Of course, there’s no point having inclusion policies in place if your employees don’t know about them. Educating all staff on these policies is key to creating positive, lasting change in your organisation.
HR teams should offer LGBTQ+ training in the workplace. Training helps ensure your policies are heard and understood across the organisation, and helps to create a culture of inclusion for the long-term.
Your HR software may be able to help with this. Some HRIS software includes a training management system which will allow HR teams to add courses, report on the progress of attendees, collect feedback from the employees who have attended the course which can then be made into reports. If you are unsure whether your HR software has this capability, or you need help in using it, a HRIS consultant such as Phase 3 can help.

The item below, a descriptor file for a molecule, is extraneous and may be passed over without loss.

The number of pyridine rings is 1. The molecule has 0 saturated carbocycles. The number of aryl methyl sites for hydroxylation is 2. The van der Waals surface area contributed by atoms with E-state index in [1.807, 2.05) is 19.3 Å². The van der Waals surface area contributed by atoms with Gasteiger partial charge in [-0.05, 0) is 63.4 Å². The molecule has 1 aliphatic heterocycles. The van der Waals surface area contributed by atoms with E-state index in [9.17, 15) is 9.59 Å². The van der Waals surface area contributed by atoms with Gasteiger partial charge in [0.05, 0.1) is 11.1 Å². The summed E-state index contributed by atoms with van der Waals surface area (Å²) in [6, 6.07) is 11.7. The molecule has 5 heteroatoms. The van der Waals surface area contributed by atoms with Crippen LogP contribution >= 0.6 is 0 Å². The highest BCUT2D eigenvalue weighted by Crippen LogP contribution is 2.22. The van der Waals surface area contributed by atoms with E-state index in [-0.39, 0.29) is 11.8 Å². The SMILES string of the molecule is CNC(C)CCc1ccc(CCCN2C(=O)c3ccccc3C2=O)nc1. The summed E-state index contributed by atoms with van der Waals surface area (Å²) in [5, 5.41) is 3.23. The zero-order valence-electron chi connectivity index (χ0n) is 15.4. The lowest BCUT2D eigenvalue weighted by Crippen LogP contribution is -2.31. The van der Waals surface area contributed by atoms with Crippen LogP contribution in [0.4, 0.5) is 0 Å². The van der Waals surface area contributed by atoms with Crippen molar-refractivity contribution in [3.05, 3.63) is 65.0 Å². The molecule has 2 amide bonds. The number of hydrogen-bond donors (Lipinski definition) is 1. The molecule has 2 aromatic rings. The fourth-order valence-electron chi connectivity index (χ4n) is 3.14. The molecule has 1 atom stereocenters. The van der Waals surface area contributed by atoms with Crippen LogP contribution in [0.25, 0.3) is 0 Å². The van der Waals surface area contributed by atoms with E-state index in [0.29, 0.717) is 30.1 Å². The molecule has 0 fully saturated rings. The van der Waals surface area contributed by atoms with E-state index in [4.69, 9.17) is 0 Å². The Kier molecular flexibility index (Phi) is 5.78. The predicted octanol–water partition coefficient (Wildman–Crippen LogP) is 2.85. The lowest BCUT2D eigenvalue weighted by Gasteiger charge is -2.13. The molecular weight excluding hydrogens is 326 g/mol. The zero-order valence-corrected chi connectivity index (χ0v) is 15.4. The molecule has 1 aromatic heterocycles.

3. Form a team of LGBTQ+ allies
HR teams should explore the possibility of forming a community of non-LGBTQ+ employees within the workplace who can act as ambassadors across the business and provide a source of support for LGBTQ+ colleagues. Ideal allies are people who are passionate about or interested in LGBTQ+ rights.
4. Encourage education and discussion
The Glassdoor study found that the most effective method of showing allyship to LGBTQ+ colleagues was for employees to educate themselves in their spare time about gender identity, sexuality and bias – 68% of respondents said this was effective to LGBTQ+ employees. With this in mind, HR teams should encourage all employees to educate themselves of LGBTQ+ inclusion issues as a way of creating a stronger understanding between colleagues.